It seems like only yesterday that we were finding out that the Twilight Saga had sold more than 150 million copies worldwide. Since then, the series has continued to be popular, with the latest entry in the saga—Breaking Dawn—likely to be the last book in the series.
The success of the Twilight books has led to a cottage industry of young adult fiction, with vampire stories becoming all the rage. And while we may not see our children walk the streets wearing Twilight apparel just yet, it appears that vampires may become an increasingly popular subject for young adult literature.
Take Robert Pattinson, for example. After rising to fame for his role as Christian Grey in the Twilight Saga, the English actor has gone on to appear in a number of high-profile films, from Prometheus to The Great Gatsby, as well as TV series like The Walking Dead and Elementary.
Pattinson has always been open about his love for horror fiction, and it seems that his increasing fame has led to a whole new wave of fans. Today, we’ll explore the origins of his passion for vampires, as well as look at some of the films and books that he’s been in.
The Passion for Fangs
It was probably inevitable that the success of the Twilight movies would lead to a rise in popularity for vampires. After all, the films are filled with romantic tension, creepy creatures, and a whole lot of suspenseful action—all of which are classic ingredients for a successful horror/fantasy/romance series.
It was also no accident that the actor playing the central role in Twilight, Robert Pattinson, was drawn to vampires. While on the surface, the connection may appear to be a case of Hollywood stars aligned, in fact, it’s quite the opposite. It was Pattinson’s decision to play the vampire that led to his success in the first place.
In an interview with Entertainment Tonight, Pattinson discussed his decision to take on the role of a vampire in the 2007 film, noting: “I kind of made my name playing a vampire in the Twilight Saga. I guess you could say that I became famous playing a vampire.”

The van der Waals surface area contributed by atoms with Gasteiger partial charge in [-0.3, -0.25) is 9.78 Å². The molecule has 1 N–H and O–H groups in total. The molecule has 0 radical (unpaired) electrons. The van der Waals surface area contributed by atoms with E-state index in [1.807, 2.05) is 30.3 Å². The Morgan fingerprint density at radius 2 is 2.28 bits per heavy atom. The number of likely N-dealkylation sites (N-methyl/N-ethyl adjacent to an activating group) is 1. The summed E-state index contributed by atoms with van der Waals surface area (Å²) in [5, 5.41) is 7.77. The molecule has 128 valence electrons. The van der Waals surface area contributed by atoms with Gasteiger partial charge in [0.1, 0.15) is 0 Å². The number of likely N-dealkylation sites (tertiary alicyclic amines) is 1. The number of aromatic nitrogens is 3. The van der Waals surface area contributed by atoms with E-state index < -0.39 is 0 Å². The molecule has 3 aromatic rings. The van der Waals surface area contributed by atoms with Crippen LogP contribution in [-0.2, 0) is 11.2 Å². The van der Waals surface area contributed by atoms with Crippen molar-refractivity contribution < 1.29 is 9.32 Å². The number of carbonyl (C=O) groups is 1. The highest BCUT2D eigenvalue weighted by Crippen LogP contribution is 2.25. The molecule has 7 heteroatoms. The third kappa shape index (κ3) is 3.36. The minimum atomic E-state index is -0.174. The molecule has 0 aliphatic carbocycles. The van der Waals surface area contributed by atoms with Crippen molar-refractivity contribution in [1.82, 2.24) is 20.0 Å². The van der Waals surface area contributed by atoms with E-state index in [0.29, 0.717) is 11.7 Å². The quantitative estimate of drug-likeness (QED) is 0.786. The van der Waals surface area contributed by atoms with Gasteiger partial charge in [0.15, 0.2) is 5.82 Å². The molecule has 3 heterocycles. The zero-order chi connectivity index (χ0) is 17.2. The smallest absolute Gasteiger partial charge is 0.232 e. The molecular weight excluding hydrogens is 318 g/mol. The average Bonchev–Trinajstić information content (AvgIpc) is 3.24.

He added: “And then I got the chance to play a real vampire in the movie adaptation of the classic Dark Shadows, and that was a real challenge. So I guess that just proves that your average Joe can be an amazing actor, and all you need to do is give them a chance.”
Pattinson’s portrayal of the undead in Twilight was so good that it earned him a Best Supporting Actor nomination at the 2008 Academy Awards. It also won him numerous fans, most notably, J.J. Abrams, creator of the TV series Lost and The Millenium Falcon.
And it wasn’t just his casting in Twilight that helped launch his acting career; it was also the way he performed the part. As Abrams put it in his blog post announcing the Best Supporting Actor nomination: “… it was Robert Pattinson’s brilliant portrayal of both Matthew and Victoria that truly won me over.”
Abrams has gone on to say that he would like to see Pattinson play a variety of villains in the future.
Similarly, author Stephenie Meyer has referred to Pattinson as “one of my new favorite actors,” adding: “He is so good […] and I can’t wait to see what else he does.”
From Twilight To The Great Gatsby
It might seem surprising that a bestselling YA fiction author would mention an actor she’s just met, but that was Meyer’s exact reaction when she first read about Pattinson’s role in The Great Gatsby.
“I thought it was a mistake,” she told The New York Times about the announcement that Pattinson would play the iconic American writer F. Scott Fitzgerald in the upcoming Baz Luhrmann film adaptation. “I had just started writing, and I didn’t want to ruin it.”